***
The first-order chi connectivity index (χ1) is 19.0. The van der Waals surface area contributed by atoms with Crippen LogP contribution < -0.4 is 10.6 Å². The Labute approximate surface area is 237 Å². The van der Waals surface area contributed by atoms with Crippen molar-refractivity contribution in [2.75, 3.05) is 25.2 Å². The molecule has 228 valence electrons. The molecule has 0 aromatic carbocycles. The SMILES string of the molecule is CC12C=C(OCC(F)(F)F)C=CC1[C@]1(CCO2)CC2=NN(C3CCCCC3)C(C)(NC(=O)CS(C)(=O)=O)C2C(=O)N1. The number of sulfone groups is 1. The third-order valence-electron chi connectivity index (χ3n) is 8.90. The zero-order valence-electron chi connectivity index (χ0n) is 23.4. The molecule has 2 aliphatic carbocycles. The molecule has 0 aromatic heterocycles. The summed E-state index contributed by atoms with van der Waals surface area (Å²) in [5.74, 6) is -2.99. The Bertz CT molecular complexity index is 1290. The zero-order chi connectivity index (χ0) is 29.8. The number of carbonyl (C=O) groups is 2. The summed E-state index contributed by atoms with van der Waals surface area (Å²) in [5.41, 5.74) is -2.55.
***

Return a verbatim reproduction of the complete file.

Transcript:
The first-order chi connectivity index (χ1) is 19.0. The van der Waals surface area contributed by atoms with Crippen LogP contribution < -0.4 is 10.6 Å². The Labute approximate surface area is 237 Å². The van der Waals surface area contributed by atoms with Crippen molar-refractivity contribution in [2.75, 3.05) is 25.2 Å². The molecule has 228 valence electrons. The molecule has 0 aromatic carbocycles. The SMILES string of the molecule is CC12C=C(OCC(F)(F)F)C=CC1[C@]1(CCO2)CC2=NN(C3CCCCC3)C(C)(NC(=O)CS(C)(=O)=O)C2C(=O)N1. The number of sulfone groups is 1. The third-order valence-electron chi connectivity index (χ3n) is 8.90. The zero-order valence-electron chi connectivity index (χ0n) is 23.4. The molecule has 2 aliphatic carbocycles. The molecule has 0 aromatic heterocycles. The summed E-state index contributed by atoms with van der Waals surface area (Å²) in [5.74, 6) is -2.99. The Bertz CT molecular complexity index is 1290. The zero-order chi connectivity index (χ0) is 29.8. The number of carbonyl (C=O) groups is 2. The summed E-state index contributed by atoms with van der Waals surface area (Å²) in [5.41, 5.74) is -2.55.